Marathon runners don’t prepare for marathons by running for miles. They start small and build up. It’s that muscle memory thing. Some of our writing assignments can be big and daunting. So we attempt to write only to let ourselves be interrupted many times in the course of an hour.
Meet the Pomodoro Technique. This procrastination busting approach can work great for writers. If GTD works for you (Pomodoro doesn’t replace GTD — it only contains a small part of GTD), there’s no reason to try something different or change it unless you think it’ll work better. After all, if we stick with status quo, we forgo opportunities to find ways to do things better, faster and more efficiently.
If you’re on a roll and can’t stop writing; by all means, don’t! The Pomodoro gives you an option when you’re struggling to write at all or without interruptions. Maybe you feel overwhelmed by all the things you need to do. Stop.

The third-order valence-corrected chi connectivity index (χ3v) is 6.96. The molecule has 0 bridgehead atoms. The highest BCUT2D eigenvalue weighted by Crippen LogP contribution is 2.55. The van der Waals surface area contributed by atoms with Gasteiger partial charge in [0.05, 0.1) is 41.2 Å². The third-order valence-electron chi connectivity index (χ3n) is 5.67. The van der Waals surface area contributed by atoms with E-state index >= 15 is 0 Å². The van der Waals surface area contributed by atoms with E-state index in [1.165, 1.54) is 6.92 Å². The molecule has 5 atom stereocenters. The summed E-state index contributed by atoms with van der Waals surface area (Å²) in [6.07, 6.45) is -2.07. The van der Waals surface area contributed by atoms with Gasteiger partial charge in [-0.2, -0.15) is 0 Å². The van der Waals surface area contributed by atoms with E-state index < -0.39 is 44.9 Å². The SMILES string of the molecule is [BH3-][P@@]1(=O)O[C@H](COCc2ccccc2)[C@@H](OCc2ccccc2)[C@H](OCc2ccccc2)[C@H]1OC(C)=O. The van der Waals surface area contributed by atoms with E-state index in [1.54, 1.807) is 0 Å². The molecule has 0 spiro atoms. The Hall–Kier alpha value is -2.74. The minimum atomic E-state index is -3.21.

Focus on one task at a time as the following steps quickly show you how the Pomodoro works:
While I don’t struggle to get work done, I gave it a shot and it worked well by the second round of 25 minutes. I gave in to my powerful urge to check email during the first one — I’m gosh awful about that.
The tasks can include doing research for a story, writing an article for X publication, blogging for Y client, doing your marketing for the day, completing your administrative work, replying to emails. You get it. Just stick with one thing for those 25 minutes. You begin with a sprint and work you way up to completing the marathon of an article, book, whatever without feeling like, “Oh, man. I have 24 miles to go.” Instead, “I’m going to do two miles. No problem.”
In a way, you’ll build your muscle memory. You complete these tasks in short, doable bites. Maybe you’ll find that this works so well for you that you’ll stretch the time or go on an writing spree. (Remember to take a computer break for the sake of your eyes and hands.)
Of course, you might be anti-GTD and everything and it works for you like it does for Jamie.
How do you complete your writing tasks or projects?